Total Recall?

Musings on memory systems and cognitive decline

Science Fiction or Fact?

The Science of Incepting

Science fiction movies like Total Recall (2012/1990) and Inception (2010) offer a glimpse of the incredible technologies the future may someday bring. In Total Recall, an ordinary factory worker discovers that his current life is a fabrication based on false memories implanted into his brain by the government. In Inception, a professional thief commits corporate espionage by hijacking his targets’ subconscious while they’re asleep. What do these movies have in common? They explore technologies that implant memories in someone else’s mind. But can this technology of science fiction, this romanticized brainchild of Hollywood, ever be possible?

A few years ago, Tonegawa and other researchers used a technique called optogenetics, to control neurons in mice that had been genetically sensitized to light. Using this technique, which involves shining a light to stimulate the neurons, they implanted a false memory in a mouse. In their experiment, mice were set up in a room where an electric foot shock took place, while a light was delivered via fiber-optic cable to their hippocampus (where memories are stored). The mice were conditioned to pair the shock with the room, facilitated by the optical stimulation to those neurons in that part of the brain. However, the mice exhibited the same fear, manifested by freezing behavior, when optically reactivated in an entirely different room where a foot shock was never delivered! It reactivated that memory of being shocked in that original room.

Rather than implanting false memories in the mouse brains, researchers like Theodore Berger looked in a different direction. Berger designed silicon chips to model the signal processing activity of the hippocampus, to essentially create an artificial implant. He found out how electrical signals from neurons move through the hippocampus to form long-term memories. Ultimately, this implant may help people who suffer from memory loss eventually to form long-term memories. Think Alzheimer’s! It may even help supplement our own memories, which can be unreliable at times, as shown in studies done by Elizabeth Loftus and others on eyewitness testimony and victims of abuse.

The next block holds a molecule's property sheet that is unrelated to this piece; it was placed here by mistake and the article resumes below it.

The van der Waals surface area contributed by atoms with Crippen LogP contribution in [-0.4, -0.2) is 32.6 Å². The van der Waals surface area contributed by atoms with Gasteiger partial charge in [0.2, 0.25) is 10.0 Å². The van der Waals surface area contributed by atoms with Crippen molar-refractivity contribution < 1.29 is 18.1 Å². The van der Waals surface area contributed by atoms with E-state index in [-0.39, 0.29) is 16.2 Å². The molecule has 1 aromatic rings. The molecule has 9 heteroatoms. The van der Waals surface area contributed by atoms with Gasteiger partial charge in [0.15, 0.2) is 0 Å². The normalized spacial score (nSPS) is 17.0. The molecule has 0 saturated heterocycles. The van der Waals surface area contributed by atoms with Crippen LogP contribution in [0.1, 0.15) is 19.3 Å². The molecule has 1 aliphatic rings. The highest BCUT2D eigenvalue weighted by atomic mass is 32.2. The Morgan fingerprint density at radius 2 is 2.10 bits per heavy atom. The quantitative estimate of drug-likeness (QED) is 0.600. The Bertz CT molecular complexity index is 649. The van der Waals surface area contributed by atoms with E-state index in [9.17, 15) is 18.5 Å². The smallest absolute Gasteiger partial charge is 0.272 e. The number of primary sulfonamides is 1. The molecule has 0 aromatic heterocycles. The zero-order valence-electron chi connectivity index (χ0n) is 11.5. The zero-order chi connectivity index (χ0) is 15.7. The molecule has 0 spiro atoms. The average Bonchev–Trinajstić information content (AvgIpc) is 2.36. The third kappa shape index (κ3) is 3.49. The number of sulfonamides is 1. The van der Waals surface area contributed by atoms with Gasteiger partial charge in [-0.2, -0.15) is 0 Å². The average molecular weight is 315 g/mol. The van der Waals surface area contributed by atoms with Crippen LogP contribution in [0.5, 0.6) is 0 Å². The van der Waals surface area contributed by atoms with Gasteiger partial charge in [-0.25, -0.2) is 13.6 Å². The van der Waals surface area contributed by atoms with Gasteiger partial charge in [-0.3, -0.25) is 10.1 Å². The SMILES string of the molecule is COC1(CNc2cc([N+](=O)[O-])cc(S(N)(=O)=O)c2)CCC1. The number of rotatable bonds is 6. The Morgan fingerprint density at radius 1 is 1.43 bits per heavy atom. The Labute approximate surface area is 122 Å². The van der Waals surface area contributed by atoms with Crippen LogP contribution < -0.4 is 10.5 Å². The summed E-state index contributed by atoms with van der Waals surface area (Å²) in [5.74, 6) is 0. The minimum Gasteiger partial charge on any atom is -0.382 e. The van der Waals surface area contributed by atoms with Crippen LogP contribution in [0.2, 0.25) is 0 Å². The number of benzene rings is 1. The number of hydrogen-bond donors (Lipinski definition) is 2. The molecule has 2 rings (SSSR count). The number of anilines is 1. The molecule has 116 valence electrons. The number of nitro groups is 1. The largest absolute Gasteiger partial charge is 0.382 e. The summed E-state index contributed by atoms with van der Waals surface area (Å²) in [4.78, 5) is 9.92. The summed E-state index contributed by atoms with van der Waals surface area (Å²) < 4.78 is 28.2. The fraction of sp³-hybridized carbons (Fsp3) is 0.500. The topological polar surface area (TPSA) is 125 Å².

If the science fiction of implanting memories someday turns into science fact, we’ll have these movies to thank for in encouraging discussions about the moral and social implications. As American novelist Ray Bradbury once wrote, “Science fiction is the most important literature in the history of the world, because it's the history of ideas, the history of our civilization birthing itself. ...Science fiction is central to everything we've ever done, and people who make fun of science fiction writers don't know what they're talking about.” If we begin to imagine what a near future tomorrow might bring, we’ll have to start by using our own memory to recall the past and project ourselves into these possible futures.

 

References:

Berger, T., Hampson, R., Song, D., Goonawardena, A., Marmarelis, V., & Deadwyler, S. (2011). A cortical neural prosthesis for restoring and enhancing memory. Journal of Neural Engineering, 8(4). doi:10.1088/1741-2560/8/4/046017

Ramirez, S., Liu, X., Lin, P., Suh, J., Pignatelli, M., Redondo, R., Ryan, T., & Tonegawa, S. (2013). Creating a False Memory in the Hippocampus. Science, 341(6144), 387-391. doi:10.1126/science.1239073

Sobel, C. P., & Li, P. (2013). The Cognitive Sciences: An Interdisciplinary Approach (pp. 77-79). Thousand Oaks, CA: SAGE Publications.

Paul Li is Lecturer in Cognitive Science at the University of California, Berkeley.

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